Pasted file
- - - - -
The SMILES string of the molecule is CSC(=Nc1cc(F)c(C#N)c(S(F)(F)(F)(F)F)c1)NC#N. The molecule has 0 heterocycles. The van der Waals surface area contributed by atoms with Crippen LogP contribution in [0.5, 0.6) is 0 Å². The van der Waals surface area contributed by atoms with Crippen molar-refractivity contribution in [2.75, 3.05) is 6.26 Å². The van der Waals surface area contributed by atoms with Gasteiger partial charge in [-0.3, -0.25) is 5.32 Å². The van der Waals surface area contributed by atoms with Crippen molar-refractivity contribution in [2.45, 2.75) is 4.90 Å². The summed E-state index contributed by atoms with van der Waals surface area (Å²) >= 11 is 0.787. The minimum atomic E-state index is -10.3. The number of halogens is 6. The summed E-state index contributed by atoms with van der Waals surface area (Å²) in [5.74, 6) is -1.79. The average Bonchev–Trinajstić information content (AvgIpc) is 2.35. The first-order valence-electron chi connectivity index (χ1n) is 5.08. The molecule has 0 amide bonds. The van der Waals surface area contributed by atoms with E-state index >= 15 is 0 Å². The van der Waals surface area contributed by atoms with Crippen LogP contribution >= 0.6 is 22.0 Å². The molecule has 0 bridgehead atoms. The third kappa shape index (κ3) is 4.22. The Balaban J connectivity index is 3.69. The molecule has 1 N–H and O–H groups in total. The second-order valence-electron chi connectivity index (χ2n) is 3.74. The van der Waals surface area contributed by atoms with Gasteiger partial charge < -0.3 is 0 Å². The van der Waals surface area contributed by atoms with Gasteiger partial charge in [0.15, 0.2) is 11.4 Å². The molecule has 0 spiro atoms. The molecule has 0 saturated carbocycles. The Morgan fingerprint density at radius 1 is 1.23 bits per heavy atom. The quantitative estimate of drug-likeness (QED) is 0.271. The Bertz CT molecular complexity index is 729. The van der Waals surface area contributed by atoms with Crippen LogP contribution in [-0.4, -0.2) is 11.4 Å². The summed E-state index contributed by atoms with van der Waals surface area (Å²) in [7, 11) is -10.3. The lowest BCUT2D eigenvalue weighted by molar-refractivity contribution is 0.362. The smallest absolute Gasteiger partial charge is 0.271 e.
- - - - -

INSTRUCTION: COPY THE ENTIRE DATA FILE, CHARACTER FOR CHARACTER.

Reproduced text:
The SMILES string of the molecule is CSC(=Nc1cc(F)c(C#N)c(S(F)(F)(F)(F)F)c1)NC#N. The molecule has 0 heterocycles. The van der Waals surface area contributed by atoms with Crippen LogP contribution in [0.5, 0.6) is 0 Å². The van der Waals surface area contributed by atoms with Crippen molar-refractivity contribution in [2.75, 3.05) is 6.26 Å². The van der Waals surface area contributed by atoms with Gasteiger partial charge in [-0.3, -0.25) is 5.32 Å². The van der Waals surface area contributed by atoms with Crippen molar-refractivity contribution in [2.45, 2.75) is 4.90 Å². The summed E-state index contributed by atoms with van der Waals surface area (Å²) >= 11 is 0.787. The minimum atomic E-state index is -10.3. The number of halogens is 6. The summed E-state index contributed by atoms with van der Waals surface area (Å²) in [5.74, 6) is -1.79. The average Bonchev–Trinajstić information content (AvgIpc) is 2.35. The first-order valence-electron chi connectivity index (χ1n) is 5.08. The molecule has 0 amide bonds. The van der Waals surface area contributed by atoms with E-state index >= 15 is 0 Å². The van der Waals surface area contributed by atoms with Crippen LogP contribution >= 0.6 is 22.0 Å². The molecule has 0 bridgehead atoms. The third kappa shape index (κ3) is 4.22. The Balaban J connectivity index is 3.69. The molecule has 1 N–H and O–H groups in total. The second-order valence-electron chi connectivity index (χ2n) is 3.74. The van der Waals surface area contributed by atoms with Gasteiger partial charge < -0.3 is 0 Å². The van der Waals surface area contributed by atoms with Gasteiger partial charge in [0.15, 0.2) is 11.4 Å². The molecule has 0 spiro atoms. The molecule has 0 saturated carbocycles. The Morgan fingerprint density at radius 1 is 1.23 bits per heavy atom. The quantitative estimate of drug-likeness (QED) is 0.271. The Bertz CT molecular complexity index is 729. The van der Waals surface area contributed by atoms with Crippen LogP contribution in [-0.4, -0.2) is 11.4 Å². The summed E-state index contributed by atoms with van der Waals surface area (Å²) in [7, 11) is -10.3. The lowest BCUT2D eigenvalue weighted by molar-refractivity contribution is 0.362. The smallest absolute Gasteiger partial charge is 0.271 e.